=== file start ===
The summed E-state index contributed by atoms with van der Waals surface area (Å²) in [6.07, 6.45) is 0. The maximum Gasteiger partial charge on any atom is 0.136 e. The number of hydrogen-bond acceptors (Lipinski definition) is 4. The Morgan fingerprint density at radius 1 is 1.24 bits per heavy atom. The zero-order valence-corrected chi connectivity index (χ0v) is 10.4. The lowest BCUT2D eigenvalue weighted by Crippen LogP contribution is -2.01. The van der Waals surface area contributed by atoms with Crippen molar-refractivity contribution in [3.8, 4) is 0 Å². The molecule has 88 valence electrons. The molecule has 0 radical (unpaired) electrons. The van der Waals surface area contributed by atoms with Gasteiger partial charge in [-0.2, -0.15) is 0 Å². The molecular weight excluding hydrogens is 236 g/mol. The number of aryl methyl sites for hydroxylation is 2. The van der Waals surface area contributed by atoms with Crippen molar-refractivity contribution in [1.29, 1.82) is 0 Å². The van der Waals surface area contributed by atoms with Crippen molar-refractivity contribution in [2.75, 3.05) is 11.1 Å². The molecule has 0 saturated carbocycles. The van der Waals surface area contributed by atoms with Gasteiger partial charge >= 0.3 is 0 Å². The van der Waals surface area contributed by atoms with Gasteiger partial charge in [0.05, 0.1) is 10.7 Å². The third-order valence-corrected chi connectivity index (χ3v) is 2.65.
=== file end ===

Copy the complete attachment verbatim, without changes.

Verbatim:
The summed E-state index contributed by atoms with van der Waals surface area (Å²) in [6.07, 6.45) is 0. The maximum Gasteiger partial charge on any atom is 0.136 e. The number of hydrogen-bond acceptors (Lipinski definition) is 4. The Morgan fingerprint density at radius 1 is 1.24 bits per heavy atom. The zero-order valence-corrected chi connectivity index (χ0v) is 10.4. The lowest BCUT2D eigenvalue weighted by Crippen LogP contribution is -2.01. The van der Waals surface area contributed by atoms with Crippen molar-refractivity contribution in [3.8, 4) is 0 Å². The molecule has 88 valence electrons. The molecule has 0 radical (unpaired) electrons. The van der Waals surface area contributed by atoms with Gasteiger partial charge in [-0.2, -0.15) is 0 Å². The molecular weight excluding hydrogens is 236 g/mol. The number of aryl methyl sites for hydroxylation is 2. The van der Waals surface area contributed by atoms with Crippen molar-refractivity contribution in [1.29, 1.82) is 0 Å². The van der Waals surface area contributed by atoms with Crippen molar-refractivity contribution in [2.75, 3.05) is 11.1 Å². The molecule has 0 saturated carbocycles. The van der Waals surface area contributed by atoms with Gasteiger partial charge >= 0.3 is 0 Å². The van der Waals surface area contributed by atoms with Gasteiger partial charge in [0.05, 0.1) is 10.7 Å². The third-order valence-corrected chi connectivity index (χ3v) is 2.65.